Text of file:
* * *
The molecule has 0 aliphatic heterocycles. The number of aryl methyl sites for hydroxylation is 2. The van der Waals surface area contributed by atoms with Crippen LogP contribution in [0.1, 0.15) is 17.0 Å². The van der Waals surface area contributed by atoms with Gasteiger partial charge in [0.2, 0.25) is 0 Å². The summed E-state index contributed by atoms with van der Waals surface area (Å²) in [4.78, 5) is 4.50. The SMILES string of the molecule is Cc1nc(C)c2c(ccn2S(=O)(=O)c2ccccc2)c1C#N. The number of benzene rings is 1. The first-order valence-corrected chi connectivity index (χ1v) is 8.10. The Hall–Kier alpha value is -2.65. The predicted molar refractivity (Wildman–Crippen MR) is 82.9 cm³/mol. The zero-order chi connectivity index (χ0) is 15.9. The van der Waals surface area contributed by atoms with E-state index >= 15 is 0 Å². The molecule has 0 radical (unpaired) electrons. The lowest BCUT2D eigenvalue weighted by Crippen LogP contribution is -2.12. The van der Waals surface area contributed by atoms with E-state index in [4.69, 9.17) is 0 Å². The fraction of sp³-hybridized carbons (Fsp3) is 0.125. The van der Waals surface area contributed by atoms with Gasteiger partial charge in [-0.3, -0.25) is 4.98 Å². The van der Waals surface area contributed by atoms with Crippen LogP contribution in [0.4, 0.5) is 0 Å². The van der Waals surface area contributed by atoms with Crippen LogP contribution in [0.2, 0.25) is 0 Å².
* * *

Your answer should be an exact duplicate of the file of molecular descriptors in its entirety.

The molecule has 0 aliphatic heterocycles. The number of aryl methyl sites for hydroxylation is 2. The van der Waals surface area contributed by atoms with Crippen LogP contribution in [0.1, 0.15) is 17.0 Å². The van der Waals surface area contributed by atoms with Gasteiger partial charge in [0.2, 0.25) is 0 Å². The summed E-state index contributed by atoms with van der Waals surface area (Å²) in [4.78, 5) is 4.50. The SMILES string of the molecule is Cc1nc(C)c2c(ccn2S(=O)(=O)c2ccccc2)c1C#N. The number of benzene rings is 1. The first-order valence-corrected chi connectivity index (χ1v) is 8.10. The Hall–Kier alpha value is -2.65. The predicted molar refractivity (Wildman–Crippen MR) is 82.9 cm³/mol. The zero-order chi connectivity index (χ0) is 15.9. The van der Waals surface area contributed by atoms with E-state index >= 15 is 0 Å². The molecule has 0 radical (unpaired) electrons. The lowest BCUT2D eigenvalue weighted by Crippen LogP contribution is -2.12. The van der Waals surface area contributed by atoms with E-state index in [4.69, 9.17) is 0 Å². The fraction of sp³-hybridized carbons (Fsp3) is 0.125. The van der Waals surface area contributed by atoms with Gasteiger partial charge in [-0.3, -0.25) is 4.98 Å². The van der Waals surface area contributed by atoms with Crippen LogP contribution in [0.4, 0.5) is 0 Å². The van der Waals surface area contributed by atoms with Crippen LogP contribution in [0.2, 0.25) is 0 Å².